Rosby, I think the kid's going to the only school where he wouldn't have a problem being called Albus Severus!

Matt_c said...

Gonna have to disagree about the ending.
The ending works because it's about Snape - that Snape was a good man and Harry knew the truth. No other reason - aside from a slide back to the beginning. Snape.

Lisa Rullsenberg said...

Hi folks. Just to clarify, I liked pretty much everything apart from those epilogue pages.

And hiya James! Hope these comments haven't had too much spoilerage in them!

Emma said...

If I think about it, I've probably shed more tears over the Harry Potter series than I have for any film. I think the first set of tears came at the fourth book (the best, in my opinion). But I cried a lot in this one too.

Agreed that the epilogue could have been better had a fan done it. It really felt like a fanfic itself, and Rowling could at least have adjusted some of the dialogue from ages ago, to suit her "more mature" audience! I was happy for Harry, as I do think he deserved a family and everything, but honestly...

Kara said...

Hi Lisa-

I just finished it last night, and, like you, I had issues with the epilogue - what about their careers? What about Luna? Ginny & Harry? Ron & Hermione? All married with kids? I dunno. Seems a bit much. Also, what's with all the patriarchal family values crap - "The Potters - all five of them..." Ugh. Why are all the kids named after Harry's family. Ugh, again.

But, I admit, I love this series, and I was satisfied with the ending, overall. The hardest chapter for me was the one about Snape - I cried so much for him, it was ridiculous. And then for Harry, and again for Neville and his heroic act (I loved that he and Luna became revolutionaries!)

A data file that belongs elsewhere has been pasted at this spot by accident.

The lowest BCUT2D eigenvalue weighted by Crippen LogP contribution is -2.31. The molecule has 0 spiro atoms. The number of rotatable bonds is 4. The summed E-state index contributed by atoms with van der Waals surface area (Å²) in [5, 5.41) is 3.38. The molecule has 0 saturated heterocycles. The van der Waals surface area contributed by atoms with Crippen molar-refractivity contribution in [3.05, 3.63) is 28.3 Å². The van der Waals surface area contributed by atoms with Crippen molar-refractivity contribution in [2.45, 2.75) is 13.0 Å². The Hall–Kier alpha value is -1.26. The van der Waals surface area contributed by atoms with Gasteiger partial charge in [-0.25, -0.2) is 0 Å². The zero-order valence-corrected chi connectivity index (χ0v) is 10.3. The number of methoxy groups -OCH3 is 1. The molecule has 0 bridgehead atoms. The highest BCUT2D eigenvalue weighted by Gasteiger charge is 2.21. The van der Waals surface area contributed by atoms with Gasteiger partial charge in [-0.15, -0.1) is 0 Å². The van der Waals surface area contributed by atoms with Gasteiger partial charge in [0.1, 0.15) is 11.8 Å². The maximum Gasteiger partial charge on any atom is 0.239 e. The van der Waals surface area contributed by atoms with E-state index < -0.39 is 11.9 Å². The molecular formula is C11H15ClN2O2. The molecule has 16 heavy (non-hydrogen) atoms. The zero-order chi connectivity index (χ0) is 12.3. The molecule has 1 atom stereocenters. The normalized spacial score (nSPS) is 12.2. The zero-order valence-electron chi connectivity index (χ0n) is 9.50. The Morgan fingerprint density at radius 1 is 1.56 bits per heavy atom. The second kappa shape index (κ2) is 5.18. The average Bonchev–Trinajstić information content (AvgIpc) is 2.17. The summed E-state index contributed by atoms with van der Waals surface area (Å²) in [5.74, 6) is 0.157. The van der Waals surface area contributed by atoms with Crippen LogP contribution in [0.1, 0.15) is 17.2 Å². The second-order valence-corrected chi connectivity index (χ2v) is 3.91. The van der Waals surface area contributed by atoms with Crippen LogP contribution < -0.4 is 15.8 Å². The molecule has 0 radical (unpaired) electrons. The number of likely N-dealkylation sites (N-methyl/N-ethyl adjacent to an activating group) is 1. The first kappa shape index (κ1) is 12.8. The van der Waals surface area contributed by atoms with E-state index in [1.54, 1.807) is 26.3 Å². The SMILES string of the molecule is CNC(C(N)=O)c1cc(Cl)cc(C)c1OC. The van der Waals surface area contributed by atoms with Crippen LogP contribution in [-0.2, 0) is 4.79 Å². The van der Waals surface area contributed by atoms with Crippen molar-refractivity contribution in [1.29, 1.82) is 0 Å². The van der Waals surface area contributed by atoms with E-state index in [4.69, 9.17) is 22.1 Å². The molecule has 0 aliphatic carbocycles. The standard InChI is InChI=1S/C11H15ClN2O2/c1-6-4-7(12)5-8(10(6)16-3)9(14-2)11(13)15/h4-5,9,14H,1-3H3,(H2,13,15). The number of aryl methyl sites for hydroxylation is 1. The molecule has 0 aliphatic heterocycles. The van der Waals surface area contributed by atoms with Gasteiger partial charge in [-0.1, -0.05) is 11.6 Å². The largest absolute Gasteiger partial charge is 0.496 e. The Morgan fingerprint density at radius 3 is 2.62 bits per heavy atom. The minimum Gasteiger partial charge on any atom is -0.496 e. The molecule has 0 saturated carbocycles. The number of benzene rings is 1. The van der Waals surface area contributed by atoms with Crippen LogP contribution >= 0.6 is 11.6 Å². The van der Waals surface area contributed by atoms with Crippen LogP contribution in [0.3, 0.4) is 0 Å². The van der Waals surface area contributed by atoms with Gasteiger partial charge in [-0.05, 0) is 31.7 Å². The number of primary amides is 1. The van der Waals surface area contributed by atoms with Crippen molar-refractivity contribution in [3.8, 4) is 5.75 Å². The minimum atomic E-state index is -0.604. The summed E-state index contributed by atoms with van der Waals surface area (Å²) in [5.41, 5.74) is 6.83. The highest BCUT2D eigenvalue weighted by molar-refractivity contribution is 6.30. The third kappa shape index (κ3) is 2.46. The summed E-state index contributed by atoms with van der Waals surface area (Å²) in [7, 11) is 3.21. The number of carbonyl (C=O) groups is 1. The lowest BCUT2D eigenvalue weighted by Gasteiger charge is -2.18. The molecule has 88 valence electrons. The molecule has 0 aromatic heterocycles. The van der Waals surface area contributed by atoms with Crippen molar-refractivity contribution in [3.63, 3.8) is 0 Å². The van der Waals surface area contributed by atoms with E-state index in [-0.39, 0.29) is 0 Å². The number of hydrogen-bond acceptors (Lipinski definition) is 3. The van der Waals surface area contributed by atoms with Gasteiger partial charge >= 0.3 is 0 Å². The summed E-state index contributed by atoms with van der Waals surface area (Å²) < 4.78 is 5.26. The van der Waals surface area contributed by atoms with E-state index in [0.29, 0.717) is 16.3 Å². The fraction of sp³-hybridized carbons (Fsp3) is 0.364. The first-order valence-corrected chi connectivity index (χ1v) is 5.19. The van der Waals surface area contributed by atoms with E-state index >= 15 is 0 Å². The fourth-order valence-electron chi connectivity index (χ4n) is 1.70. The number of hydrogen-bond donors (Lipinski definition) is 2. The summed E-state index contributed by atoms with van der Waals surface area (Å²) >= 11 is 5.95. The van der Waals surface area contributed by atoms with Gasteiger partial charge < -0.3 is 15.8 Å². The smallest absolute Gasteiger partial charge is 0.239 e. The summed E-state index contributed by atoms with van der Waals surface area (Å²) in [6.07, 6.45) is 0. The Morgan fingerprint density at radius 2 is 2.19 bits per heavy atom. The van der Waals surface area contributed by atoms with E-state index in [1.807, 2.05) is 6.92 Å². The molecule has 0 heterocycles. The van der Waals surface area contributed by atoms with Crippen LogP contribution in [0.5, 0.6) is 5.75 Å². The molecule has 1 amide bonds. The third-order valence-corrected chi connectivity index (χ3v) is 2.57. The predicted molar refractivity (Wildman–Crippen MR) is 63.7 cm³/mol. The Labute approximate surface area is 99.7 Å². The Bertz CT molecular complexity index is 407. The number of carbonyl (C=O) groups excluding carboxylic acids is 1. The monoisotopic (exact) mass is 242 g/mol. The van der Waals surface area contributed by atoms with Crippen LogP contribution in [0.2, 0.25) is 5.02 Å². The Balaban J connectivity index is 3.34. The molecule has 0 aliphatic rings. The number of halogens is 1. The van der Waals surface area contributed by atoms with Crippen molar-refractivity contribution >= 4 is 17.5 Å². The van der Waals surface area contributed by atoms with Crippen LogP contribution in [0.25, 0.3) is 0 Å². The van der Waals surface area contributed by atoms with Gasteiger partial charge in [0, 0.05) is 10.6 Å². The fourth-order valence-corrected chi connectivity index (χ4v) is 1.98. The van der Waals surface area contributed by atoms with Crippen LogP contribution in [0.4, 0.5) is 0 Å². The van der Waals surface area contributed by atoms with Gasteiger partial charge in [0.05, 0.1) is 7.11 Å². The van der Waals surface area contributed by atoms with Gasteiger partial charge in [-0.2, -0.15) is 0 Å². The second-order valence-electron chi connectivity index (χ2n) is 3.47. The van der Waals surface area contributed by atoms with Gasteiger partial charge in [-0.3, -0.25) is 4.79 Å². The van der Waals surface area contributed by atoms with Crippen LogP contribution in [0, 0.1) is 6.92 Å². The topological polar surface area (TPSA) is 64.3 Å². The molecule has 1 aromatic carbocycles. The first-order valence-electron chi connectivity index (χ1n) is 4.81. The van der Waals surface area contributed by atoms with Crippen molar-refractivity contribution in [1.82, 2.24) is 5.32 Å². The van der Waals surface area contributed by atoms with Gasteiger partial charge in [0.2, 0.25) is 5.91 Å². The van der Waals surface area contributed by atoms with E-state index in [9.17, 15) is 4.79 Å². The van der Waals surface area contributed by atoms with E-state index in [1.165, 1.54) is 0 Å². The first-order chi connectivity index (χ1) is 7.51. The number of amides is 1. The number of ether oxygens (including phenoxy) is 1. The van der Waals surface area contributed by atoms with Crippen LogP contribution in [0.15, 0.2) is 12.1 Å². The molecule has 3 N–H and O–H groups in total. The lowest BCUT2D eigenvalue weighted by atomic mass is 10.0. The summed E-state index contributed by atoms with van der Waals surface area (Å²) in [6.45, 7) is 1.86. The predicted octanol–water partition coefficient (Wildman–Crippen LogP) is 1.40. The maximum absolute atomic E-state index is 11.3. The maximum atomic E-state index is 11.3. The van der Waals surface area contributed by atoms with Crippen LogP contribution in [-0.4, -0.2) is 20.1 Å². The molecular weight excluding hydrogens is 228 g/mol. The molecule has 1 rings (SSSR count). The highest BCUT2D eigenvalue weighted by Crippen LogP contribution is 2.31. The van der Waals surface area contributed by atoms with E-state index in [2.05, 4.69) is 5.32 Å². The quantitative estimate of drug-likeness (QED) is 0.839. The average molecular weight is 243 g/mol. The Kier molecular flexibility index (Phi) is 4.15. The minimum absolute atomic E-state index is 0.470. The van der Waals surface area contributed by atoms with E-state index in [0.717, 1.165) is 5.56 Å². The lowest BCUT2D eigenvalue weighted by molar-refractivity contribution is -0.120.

I hope that Rowling writes - like she's hinted she will - an encyclopedia of the wizarding world - maybe that will give us a more satisfying epilogue.

Lisa Rullsenberg said...

Howdy Kara,
Yes, those were pretty much the issues I had - and the reactions. God, I did snivel over the deaths and heroism. I was talking with my friend Lisette this week and she said that Alan Rickman must have been rubbing his hands with glee and cheering at what happens with Snape.

As I said, poor, flawed Snape.

Rob said...

My daughter (who is an HP obsessive) tells me that on MuggleNet (I don't know, go and find it yourself!) there is a Q&A with Joanne Rowling concerning the sdetail of how the characters turn out (e.g. what does Hermione do for a living?).

Just so you know. She's told me most of what's on it, and if you're a fan it's quite interesting.